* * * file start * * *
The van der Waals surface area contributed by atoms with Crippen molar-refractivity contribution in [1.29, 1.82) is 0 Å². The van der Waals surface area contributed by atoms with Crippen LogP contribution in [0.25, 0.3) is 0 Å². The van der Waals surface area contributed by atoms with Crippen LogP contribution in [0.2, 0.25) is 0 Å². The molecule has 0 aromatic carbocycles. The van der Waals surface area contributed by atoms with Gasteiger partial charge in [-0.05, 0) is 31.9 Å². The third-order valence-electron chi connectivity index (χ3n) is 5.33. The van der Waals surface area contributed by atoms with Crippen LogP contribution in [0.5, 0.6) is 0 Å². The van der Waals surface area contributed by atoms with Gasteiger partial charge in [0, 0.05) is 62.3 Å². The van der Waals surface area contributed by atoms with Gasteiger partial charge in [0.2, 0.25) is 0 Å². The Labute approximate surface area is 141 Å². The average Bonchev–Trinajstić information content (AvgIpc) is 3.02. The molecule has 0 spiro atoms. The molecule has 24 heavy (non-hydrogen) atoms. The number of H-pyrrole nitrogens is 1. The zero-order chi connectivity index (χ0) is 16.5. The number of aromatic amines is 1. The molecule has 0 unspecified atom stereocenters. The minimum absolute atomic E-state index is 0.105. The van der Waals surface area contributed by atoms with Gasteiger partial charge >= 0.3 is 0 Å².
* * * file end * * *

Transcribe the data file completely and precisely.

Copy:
The van der Waals surface area contributed by atoms with Crippen molar-refractivity contribution in [1.29, 1.82) is 0 Å². The van der Waals surface area contributed by atoms with Crippen LogP contribution in [0.25, 0.3) is 0 Å². The van der Waals surface area contributed by atoms with Crippen LogP contribution in [0.2, 0.25) is 0 Å². The molecule has 0 aromatic carbocycles. The van der Waals surface area contributed by atoms with Gasteiger partial charge in [-0.05, 0) is 31.9 Å². The third-order valence-electron chi connectivity index (χ3n) is 5.33. The van der Waals surface area contributed by atoms with Crippen LogP contribution in [0.5, 0.6) is 0 Å². The van der Waals surface area contributed by atoms with Gasteiger partial charge in [0, 0.05) is 62.3 Å². The van der Waals surface area contributed by atoms with Gasteiger partial charge in [0.2, 0.25) is 0 Å². The Labute approximate surface area is 141 Å². The average Bonchev–Trinajstić information content (AvgIpc) is 3.02. The molecule has 0 spiro atoms. The molecule has 24 heavy (non-hydrogen) atoms. The number of H-pyrrole nitrogens is 1. The zero-order chi connectivity index (χ0) is 16.5. The number of aromatic amines is 1. The molecule has 0 unspecified atom stereocenters. The minimum absolute atomic E-state index is 0.105. The van der Waals surface area contributed by atoms with Gasteiger partial charge >= 0.3 is 0 Å².